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Fenwick Island Lighthouse
and the Eastern Terminus of the Transpeninsular Line

Sussex County, Delaware, USA (2008)

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Delaware Lighthouse

Fenwick Island Lighthouse

A lighthouse rose above remote Fenwick Island in 1859, filling a critical 60-mile gap between Cape Henlopen and Assateague Island. It housed a third order Fresnel lens with an 83 foot focal plane in its slender white tower. Amazingly the same Fresnel lens operates today. This stands in stark contrast to so many other lighthouses where the original lenses have been moved to museums, having long since been replaced by modern strobe lights. The source of light has certainly evolved over the years though, from lard oil to kerosene to electrical. This free-standing pinnacle was composed of conical brick tower encasing an 8.5 foot diameter interior brick cylinder, combining to form a solid double-walled structure. The interior cylinder hosts a cast-iron spiral staircase that climbs to the lantern high above. The government built a separate two-story lighthouse keeper's dwelling at the same time, and added a second residence in the 1880's. Both structures are now privately owned. Additional technical information about the lighthouse and its outbuildings can be obtained through the National Park Service's Inventory of Historic Light Stations.

The Coast Guard deactivated the light in 1978 but by then it was such a Fenwick Island landmark that residents protested the decision and demanded its relighting. As a result the Coast Guard transferred ownership to the State of Delaware who in turn leased it to a nonprofit organization. The light returned in 1982. The New Friends of the Fenwick Island Lighthouse continues to lease and maintain the structure, and their efforts have kept it lit every since. Their website is located at fenwickislandlighthouse.org. Today the Fenwick Island Lighthouse is both a museum and a private aid to navigation.

Readers who have an interest in lighthouses might also want to check my Lighthouse Index page.

Border marker - Maryland

Maryland Side
of the Transpeninsular Line

A waist-high stone marker sits directly in front of the Fenwick Island Lighthouse, jutting from the brick sidewalk just steps away from the curb on the north side of Ocean City's 146th Street. This signifies the border between the states of Maryland and Delaware. It also marks the eastern terminus of the Transpeninsular Line surveyed between 1750 and1751 that settled part of a long-standing, conflicting land grant dispute between the Calverts and the Penns. The Calvert family controlled the colony of Maryland through a 1629 charter granted by King Charles I to George Calvert, 1st Lord Baltimore. The Penns controlled Delaware (the "lower counties,") separate from Pennsylvania starting in 1682. Early colonial boundaries, unfortunately, were not exact and royal grants sometimes overlapped. This led to conflicts as the colonies began to grow and prosper. John Watson and William Parsons of Pennsylvania and John Emory and Thomas Jones of Maryland were commissioned to survey a straight line directly across the Delmarva Peninsula as part of an official demarcation. The Calverts, the Penns and then eventually the English crown all accepted the eastern half of the line as a border between Maryland and Delaware. Further details can be found on Wikipedia's Transpeninsular Line page.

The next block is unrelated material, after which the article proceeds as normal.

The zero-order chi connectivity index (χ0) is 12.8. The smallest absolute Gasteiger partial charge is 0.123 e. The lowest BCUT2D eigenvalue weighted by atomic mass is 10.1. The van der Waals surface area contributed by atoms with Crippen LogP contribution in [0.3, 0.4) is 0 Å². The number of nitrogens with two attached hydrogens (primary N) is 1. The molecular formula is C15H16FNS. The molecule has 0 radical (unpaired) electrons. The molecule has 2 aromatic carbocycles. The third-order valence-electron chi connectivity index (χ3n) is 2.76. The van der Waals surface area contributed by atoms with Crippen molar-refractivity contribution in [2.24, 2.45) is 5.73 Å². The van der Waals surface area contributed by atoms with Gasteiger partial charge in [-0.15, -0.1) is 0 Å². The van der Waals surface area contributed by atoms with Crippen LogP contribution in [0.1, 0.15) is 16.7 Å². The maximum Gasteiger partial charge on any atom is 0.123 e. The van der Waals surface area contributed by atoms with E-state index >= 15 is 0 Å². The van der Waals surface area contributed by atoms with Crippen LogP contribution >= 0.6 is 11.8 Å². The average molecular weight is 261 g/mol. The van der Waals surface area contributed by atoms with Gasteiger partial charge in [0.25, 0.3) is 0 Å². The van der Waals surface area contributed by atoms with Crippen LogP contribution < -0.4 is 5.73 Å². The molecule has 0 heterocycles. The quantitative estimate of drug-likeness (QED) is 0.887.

The Transpeninsular Line is not part of the more famous Mason-Dixon line which resolved the majority and the remainder of the contradictory land claims between the Calverts and the Penns. The Transpeninsular Line had already been established and accepted before Charles Mason and Jeremiah Dixon began their legendary boundary survey between Pennsylvania/Delaware and Maryland in 1763. The two lines do touch at a single point, however, with the southern terminus of the Mason-Dixon Line joining the Transpeninsular Line at its approximate midpoint. The joining of the two lines forms modern Delaware's southwestern corner. This perhaps can be better understood on the rough map I've added to the right column of this page by clicking either the red line, blue line or blue marker.

The photograph of the marker above is taken in Maryland, facing north into Delaware. The symbol carved into the uppers section of the stone displays George Calvert's coat of arms and signifies that anything on that side of the stone belonged in Maryland. The same symbol forms the basis of the modern Maryland State Flag.

Border marker - Delaware

Delaware Side
of the Transpeninsular Line

The Town of Fenwick Island claims that this marker is "the oldest standing man-made object on the coast between Indian River and Ocean City." It likely survived because the surveyors had sufficient foresight to place it about a quarter mile inland so that it would not be swept away by tide or storm. More than 250 years later it's still there and it's in remarkable shape for its age. This view shows the Delaware side of the marker, facing into Maryland. The bar with the three circles is a detail from the coat of arms of William Penn, so anything on this side of the marker belonged to Delaware. A more detailed version of William Penn's coat of arms, which also forms part of the seal of the University of Pennsylvania, can be seen on their heraldry page.

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